In real estate, delinquency means the failure to make a payment as required by law or responsibility. An individual or a corporation may become delinquents when they are bound in a contract to make timely payments against a loan, such as mortgage.
Another example of delinquency is when a land or property owner fails to pay taxes to the government. Most of the time, delinquent mortgages or taxes are enforced by lenders or the government in the form of a “late fee”.
Delinquency can be a ground for foreclosure or forfeiture of the property to be executed by the lender or government if payment is still not made within the grace period.
Delinquency vs. Default
A delinquency occurs as soon as the debtor misses a scheduled payment to a mortgage. On the other hand, a default occurs when a debtor fails to pay the loan as stated in the contract, which will require the creditor to reclaim the property in lieu of repayment. Although in general, the declaration of a default depends on the creditor and the loan type.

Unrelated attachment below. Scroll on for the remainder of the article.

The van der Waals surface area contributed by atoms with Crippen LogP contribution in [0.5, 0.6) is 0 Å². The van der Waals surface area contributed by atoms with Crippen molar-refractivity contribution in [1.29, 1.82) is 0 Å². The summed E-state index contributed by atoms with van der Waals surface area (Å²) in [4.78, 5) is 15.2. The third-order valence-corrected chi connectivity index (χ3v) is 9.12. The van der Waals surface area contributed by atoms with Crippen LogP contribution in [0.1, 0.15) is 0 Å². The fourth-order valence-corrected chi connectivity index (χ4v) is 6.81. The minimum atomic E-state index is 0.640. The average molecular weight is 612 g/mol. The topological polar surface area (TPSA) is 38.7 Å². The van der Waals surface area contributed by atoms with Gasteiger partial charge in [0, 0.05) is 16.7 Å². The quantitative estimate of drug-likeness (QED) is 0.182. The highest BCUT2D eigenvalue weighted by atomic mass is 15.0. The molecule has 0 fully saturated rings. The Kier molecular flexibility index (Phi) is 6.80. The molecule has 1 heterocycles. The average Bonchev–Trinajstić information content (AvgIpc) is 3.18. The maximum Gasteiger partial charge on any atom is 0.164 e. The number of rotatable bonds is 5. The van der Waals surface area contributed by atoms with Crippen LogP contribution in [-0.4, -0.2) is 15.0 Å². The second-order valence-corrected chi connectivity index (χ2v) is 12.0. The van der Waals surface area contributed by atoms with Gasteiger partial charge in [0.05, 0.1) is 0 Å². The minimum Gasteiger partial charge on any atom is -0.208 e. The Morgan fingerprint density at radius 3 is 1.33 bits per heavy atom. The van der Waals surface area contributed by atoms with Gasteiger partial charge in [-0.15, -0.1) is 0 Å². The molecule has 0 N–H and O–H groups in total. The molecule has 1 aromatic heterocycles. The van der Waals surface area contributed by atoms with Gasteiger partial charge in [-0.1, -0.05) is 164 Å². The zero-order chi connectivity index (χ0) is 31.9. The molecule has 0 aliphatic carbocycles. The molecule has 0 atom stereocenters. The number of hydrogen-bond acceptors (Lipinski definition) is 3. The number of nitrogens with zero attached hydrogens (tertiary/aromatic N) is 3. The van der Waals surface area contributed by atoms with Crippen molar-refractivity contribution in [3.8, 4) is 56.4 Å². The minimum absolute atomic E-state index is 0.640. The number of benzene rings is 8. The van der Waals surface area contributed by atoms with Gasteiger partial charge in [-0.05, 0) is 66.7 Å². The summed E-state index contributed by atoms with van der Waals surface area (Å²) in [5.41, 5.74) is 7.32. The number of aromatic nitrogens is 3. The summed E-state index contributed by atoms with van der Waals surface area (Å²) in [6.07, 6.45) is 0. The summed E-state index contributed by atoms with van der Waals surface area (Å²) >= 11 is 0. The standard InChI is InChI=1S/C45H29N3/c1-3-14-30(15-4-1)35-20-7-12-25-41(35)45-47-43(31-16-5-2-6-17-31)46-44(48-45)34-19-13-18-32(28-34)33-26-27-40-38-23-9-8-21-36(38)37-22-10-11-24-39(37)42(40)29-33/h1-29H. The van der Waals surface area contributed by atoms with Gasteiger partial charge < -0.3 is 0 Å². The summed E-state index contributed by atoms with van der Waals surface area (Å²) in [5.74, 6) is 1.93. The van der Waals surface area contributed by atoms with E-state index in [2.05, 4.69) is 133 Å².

Buying a Preforeclosure Home
Most properties for foreclosure are on defaults. Although buying a preforeclosure home is not a bad thing, it may not be wise for first-time home buyers, as some investors usually attempt to make deals in favor with home sellers, and may or may not be legal. However, there are states who have laws that will regulate the investors’ obligations when selling properties.